[open-science] Big and open data – who should bear data transfer costs?
punk.kish at gmail.com
Sat May 17 18:42:05 UTC 2014
Not really accurate because your summary makes it sound that Puneet and
Peter disagree. Actually, Puneet and Peter agree that reasonable cost of
reproduction (call it dissemination) does not take away from the openness
of the dataset. Data are open because their legal status says so (you can
also call it free as in libre sense). Data are free in that the cost of
producing them has been paid elsewhere (perhaps via your tax-supported
grant). If the cost of disseminating them has also been paid elsewhere then
don't charge again (no double-dipping). If the cost of disseminating your
data has not been paid elsewhere, it is ok to recover that cost (no reason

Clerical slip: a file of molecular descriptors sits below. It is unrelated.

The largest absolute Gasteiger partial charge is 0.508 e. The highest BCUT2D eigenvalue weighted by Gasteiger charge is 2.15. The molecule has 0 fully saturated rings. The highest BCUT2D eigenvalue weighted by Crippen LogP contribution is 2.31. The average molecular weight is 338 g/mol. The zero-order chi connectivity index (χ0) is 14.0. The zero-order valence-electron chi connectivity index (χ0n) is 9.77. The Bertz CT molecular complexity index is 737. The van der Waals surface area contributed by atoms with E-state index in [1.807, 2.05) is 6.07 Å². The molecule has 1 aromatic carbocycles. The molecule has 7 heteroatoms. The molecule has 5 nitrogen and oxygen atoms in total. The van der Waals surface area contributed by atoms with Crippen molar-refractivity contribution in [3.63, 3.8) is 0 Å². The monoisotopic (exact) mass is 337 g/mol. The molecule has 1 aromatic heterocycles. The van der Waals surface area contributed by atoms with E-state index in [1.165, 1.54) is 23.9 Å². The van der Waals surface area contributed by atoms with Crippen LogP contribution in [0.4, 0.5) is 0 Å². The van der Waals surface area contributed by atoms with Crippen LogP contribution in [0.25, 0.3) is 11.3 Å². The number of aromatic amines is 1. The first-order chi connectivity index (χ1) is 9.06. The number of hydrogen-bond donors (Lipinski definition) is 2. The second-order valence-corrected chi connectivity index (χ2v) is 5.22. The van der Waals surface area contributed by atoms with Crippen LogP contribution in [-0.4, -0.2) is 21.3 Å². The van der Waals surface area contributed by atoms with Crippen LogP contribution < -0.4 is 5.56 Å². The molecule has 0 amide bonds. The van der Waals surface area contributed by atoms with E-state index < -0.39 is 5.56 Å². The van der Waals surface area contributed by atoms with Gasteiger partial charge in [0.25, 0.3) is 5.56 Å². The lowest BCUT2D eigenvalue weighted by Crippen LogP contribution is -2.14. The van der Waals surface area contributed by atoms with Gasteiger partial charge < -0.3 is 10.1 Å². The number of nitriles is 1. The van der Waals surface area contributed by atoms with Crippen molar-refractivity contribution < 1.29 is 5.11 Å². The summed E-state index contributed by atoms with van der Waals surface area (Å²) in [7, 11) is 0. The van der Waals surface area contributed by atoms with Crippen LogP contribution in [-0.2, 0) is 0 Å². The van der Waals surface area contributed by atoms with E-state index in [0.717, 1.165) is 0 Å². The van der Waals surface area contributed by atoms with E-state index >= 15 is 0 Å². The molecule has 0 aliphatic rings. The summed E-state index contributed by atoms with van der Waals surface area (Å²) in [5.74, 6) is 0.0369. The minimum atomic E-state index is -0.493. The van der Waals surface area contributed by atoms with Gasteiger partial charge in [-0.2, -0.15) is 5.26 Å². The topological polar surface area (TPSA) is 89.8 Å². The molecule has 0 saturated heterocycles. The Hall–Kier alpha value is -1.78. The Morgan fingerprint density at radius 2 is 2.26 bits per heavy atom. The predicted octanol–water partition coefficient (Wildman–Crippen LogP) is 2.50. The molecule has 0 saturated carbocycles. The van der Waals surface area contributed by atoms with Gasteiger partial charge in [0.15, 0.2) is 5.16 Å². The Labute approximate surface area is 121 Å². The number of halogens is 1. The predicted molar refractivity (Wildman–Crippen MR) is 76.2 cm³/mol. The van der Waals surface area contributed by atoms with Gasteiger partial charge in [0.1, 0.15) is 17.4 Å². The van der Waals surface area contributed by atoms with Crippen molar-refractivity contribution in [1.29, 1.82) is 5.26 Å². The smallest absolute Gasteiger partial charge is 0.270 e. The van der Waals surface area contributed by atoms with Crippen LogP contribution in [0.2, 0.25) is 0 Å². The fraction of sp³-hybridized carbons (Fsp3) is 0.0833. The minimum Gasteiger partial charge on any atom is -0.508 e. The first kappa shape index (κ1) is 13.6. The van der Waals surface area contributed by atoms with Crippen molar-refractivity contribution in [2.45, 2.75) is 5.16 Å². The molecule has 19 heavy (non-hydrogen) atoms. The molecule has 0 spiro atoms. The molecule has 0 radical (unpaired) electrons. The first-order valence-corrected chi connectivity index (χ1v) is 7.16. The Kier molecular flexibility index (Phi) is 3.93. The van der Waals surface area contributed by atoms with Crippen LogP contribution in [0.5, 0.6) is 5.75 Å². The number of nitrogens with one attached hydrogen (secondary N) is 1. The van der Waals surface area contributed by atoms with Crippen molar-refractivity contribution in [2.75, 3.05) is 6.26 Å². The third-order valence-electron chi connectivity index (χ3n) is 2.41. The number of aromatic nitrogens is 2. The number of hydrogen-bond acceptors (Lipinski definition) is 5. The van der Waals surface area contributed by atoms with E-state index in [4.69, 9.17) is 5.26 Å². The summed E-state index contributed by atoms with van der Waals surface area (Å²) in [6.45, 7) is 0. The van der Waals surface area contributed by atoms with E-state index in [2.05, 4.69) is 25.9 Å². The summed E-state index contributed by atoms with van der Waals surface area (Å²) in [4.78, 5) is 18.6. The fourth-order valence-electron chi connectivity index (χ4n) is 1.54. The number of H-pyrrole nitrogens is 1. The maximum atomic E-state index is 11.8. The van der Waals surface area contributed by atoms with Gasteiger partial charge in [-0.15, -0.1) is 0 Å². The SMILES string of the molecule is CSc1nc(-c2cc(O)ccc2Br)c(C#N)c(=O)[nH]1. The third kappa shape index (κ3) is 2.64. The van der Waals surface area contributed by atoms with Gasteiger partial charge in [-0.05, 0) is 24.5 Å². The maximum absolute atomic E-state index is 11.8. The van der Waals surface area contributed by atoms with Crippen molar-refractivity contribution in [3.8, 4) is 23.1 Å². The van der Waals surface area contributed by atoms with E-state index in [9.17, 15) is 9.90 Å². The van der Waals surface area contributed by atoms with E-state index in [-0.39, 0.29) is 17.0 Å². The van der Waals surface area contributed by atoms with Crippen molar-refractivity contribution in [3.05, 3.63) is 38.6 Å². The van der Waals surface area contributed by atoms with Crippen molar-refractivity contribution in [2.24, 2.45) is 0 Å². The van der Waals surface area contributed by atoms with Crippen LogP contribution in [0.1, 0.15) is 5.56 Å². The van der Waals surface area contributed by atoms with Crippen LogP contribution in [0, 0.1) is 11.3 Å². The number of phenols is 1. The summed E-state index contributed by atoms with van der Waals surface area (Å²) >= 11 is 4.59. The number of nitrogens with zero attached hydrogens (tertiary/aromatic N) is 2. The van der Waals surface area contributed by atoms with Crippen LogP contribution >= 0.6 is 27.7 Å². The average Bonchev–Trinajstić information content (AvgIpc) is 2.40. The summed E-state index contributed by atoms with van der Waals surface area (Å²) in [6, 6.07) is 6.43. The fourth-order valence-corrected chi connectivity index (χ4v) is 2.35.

why you should be burdened with that cost).
On Sat, May 17, 2014 at 11:14 AM, Lukasz Bolikowski <l.bolikowski at icm.edu.pl
> On 05/17/2014 06:26 PM, P Kishor wrote:
> > [...]
> Thanks for the clear and elaborate answer, all of what you wrote makes
> perfect sense. Let me try to sum up the thread.
> The context is: while preparing for a lecture, I listed some interesting
> data sets available on AWS. Since downloads are not free-of-charge, I
> hesitated whether to use the word "open" on the slides.
> Puneet says that in order to determine whether a given data set is open,
> one has to examine only the license on which the rights owner originally
> published the data set. What happens with the data set afterwards is
> Peter says that in order to earn the "open" label, a data set should
> additionally be made available at a reasonable reproduction cost. Ideally,
> it should be possible to access the data set free-of-charge.
> Others' opinions were somewhere between the two.
> Is that accurate? (Terribly sorry if I misrepresented anyone's position.)
> Best regards,
> Dr. Łukasz Bolikowski, Assistant Professor
> Centre for Open Science, ICM, University of Warsaw
> Contact details: http://www.icm.edu.pl/~bolo/
Manager, Science and Data Policy
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